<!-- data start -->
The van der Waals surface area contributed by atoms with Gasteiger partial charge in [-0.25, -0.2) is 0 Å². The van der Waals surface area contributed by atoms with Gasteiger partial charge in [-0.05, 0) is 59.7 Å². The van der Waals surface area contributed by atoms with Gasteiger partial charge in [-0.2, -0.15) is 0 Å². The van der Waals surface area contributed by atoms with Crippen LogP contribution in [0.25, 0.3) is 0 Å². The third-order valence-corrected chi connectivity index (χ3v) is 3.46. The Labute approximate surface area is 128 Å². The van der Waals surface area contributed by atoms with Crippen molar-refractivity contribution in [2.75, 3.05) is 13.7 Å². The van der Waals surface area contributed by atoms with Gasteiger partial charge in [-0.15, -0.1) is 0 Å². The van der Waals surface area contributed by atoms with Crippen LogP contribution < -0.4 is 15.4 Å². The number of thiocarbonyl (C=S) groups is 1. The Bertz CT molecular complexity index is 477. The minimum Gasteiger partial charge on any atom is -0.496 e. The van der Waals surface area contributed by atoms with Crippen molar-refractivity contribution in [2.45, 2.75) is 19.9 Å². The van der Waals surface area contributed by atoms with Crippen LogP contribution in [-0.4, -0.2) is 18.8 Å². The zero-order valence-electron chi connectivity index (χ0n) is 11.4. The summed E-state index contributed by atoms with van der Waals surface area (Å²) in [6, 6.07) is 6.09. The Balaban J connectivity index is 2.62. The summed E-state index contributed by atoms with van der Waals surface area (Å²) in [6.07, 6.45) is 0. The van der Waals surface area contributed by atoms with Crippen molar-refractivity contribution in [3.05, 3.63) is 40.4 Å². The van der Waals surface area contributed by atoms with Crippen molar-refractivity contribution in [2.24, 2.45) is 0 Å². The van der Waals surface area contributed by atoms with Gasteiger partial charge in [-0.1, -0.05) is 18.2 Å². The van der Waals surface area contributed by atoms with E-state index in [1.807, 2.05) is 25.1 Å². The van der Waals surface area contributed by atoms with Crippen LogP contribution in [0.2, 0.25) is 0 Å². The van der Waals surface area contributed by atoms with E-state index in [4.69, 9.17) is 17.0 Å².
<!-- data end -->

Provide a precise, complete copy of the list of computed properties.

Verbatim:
The van der Waals surface area contributed by atoms with Gasteiger partial charge in [-0.25, -0.2) is 0 Å². The van der Waals surface area contributed by atoms with Gasteiger partial charge in [-0.05, 0) is 59.7 Å². The van der Waals surface area contributed by atoms with Gasteiger partial charge in [-0.2, -0.15) is 0 Å². The van der Waals surface area contributed by atoms with Crippen LogP contribution in [0.25, 0.3) is 0 Å². The third-order valence-corrected chi connectivity index (χ3v) is 3.46. The Labute approximate surface area is 128 Å². The van der Waals surface area contributed by atoms with Crippen molar-refractivity contribution in [2.75, 3.05) is 13.7 Å². The van der Waals surface area contributed by atoms with Gasteiger partial charge in [-0.15, -0.1) is 0 Å². The van der Waals surface area contributed by atoms with Crippen LogP contribution < -0.4 is 15.4 Å². The number of thiocarbonyl (C=S) groups is 1. The Bertz CT molecular complexity index is 477. The minimum Gasteiger partial charge on any atom is -0.496 e. The van der Waals surface area contributed by atoms with Crippen molar-refractivity contribution in [2.45, 2.75) is 19.9 Å². The van der Waals surface area contributed by atoms with Crippen LogP contribution in [-0.4, -0.2) is 18.8 Å². The zero-order valence-electron chi connectivity index (χ0n) is 11.4. The summed E-state index contributed by atoms with van der Waals surface area (Å²) in [6, 6.07) is 6.09. The Balaban J connectivity index is 2.62. The summed E-state index contributed by atoms with van der Waals surface area (Å²) in [6.07, 6.45) is 0. The van der Waals surface area contributed by atoms with Crippen molar-refractivity contribution in [3.05, 3.63) is 40.4 Å². The van der Waals surface area contributed by atoms with Crippen molar-refractivity contribution in [2.24, 2.45) is 0 Å². The van der Waals surface area contributed by atoms with Gasteiger partial charge in [-0.1, -0.05) is 18.2 Å². The van der Waals surface area contributed by atoms with E-state index in [1.807, 2.05) is 25.1 Å². The van der Waals surface area contributed by atoms with Crippen LogP contribution in [0.2, 0.25) is 0 Å². The van der Waals surface area contributed by atoms with E-state index in [4.69, 9.17) is 17.0 Å².